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By Juan L. Mercado
Ang Pasko ay sumapit, mall megaphones blare. Wait. Isn’t that the pirated version of the winning carol at the 1933 Christmas contest in Cebu? Christmas is still 43 days away. Most homes haven’t dusted off star lanterns or Nativity belen.
By Conrado de Quiros
P-Noy’s explanation was that it was Gloria Macapagal-Arroyo’s fault, which the public naturally scoffed at. His argument was that the public was incensed about the P10-billion Janet Napoles scam it drove them to the streets. Which was his predecessor’s doing. Napoles wreaked her harm under Gloria’s tolerant, even appreciative, gaze. His government merely got sideswiped by the furor that arose over it.
By Neal H. Cruz
Actually, President Aquino can, by his lonesome, abolish the pork barrel—if he wants to. A people’s initiative to outlaw pork or amending the Constitution so it will outlaw pork are good moves to finally free us from the shackles of government corruption. But they are long, complicated procedures that politicians can delay or even block. And, as the Inquirer editorial pointed out, a law today banning pork can be repealed by a shameless and corrupt Congress next year.
We share the outrage of most Filipinos over the P10-billion pork barrel scandal and all other abuses of the Priority Development Assistance Fund (PDAF), the Malampaya Fund, funds released through the Disbursement Acceleration Program (DAP) and other government funds.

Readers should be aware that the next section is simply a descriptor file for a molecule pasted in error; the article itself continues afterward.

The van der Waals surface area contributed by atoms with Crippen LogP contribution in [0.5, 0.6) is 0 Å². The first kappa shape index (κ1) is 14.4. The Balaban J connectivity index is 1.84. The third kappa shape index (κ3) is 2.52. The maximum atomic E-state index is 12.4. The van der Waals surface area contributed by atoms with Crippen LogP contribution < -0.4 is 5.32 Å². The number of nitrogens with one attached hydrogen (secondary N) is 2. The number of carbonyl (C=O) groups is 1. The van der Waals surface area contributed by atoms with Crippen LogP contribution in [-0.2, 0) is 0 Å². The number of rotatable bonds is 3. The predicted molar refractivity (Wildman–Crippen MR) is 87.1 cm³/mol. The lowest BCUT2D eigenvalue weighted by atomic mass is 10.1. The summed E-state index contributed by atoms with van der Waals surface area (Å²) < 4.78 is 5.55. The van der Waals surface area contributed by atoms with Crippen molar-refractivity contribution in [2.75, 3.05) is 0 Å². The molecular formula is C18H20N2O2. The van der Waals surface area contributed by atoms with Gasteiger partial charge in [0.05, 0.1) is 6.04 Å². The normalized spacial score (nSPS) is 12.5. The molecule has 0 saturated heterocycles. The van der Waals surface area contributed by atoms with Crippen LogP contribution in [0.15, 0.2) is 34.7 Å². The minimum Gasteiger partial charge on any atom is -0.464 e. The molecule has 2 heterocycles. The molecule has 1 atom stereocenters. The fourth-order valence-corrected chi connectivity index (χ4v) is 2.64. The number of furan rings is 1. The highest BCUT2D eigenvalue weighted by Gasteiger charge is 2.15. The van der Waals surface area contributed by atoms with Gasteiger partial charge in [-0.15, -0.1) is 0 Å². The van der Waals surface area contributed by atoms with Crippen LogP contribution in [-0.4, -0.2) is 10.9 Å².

By Fr. Joaquin G. Bernas S. J.
It is not as if we did not have the right to be informed unless the current bill on the subject is passed. The right is already guaranteed in the Bill of Rights. The question that should be asked is what the Freedom of Information bill hopes to add. Let me first discuss what we [...]
By Amando Doronila
Karl Marx said, “History repeats itself, first as tragedy, second as a farce.”
By Toby C. Monsod
The untranslatable kahindik-hindik is how Commission on Audit (COA) Chair Grace Pulido-Tan described it (roughly put: causing such distress as to make one gasp for breath).
By Neal H. Cruz
It has turned out that not only members of Congress and the incumbent president have pork barrel funds but also Cabinet members. At least one congressman, Oriental Mindoro Rep. Reynaldo Umali of the Liberal Party (LP), has admitted that he got P10 million from the pork of Agriculture Secretary Proceso Alcala and allocated it to a bogus nongovernment organization (NGO) owned by pork barrel scam queen Janet Lim-Napoles.
By Amando Doronila
The call for another Million People March (MPM) to protest the abuse of the congressional pork barrel fund was shut down before it could take off.
By Denis Murphy
Most people I talked with appreciated Luis Antonio Cardinal Tagle’s impassioned critique of the pork barrel scam and his low-key presence at the Aug. 26 Luneta rally. His actions raise once again the question of how the Catholic Church should address the problems facing people in society today, especially the problems of social justice.
By Rina Jimenez-David
You’d think, given the number of laws, rules, procedures, watchdog bodies and courts set up to curb graft and corruption, that we would have long said “bye-bye-bye” to small- and large-scale thievery of public funds by now.
By Carlito F. Virina
The country has been reeling from a barrage of sordid tales of how the pork barrel scam was carried out. The unfolding details reveal a massive web of corruption that has scandalized even those who thought they have heard everything.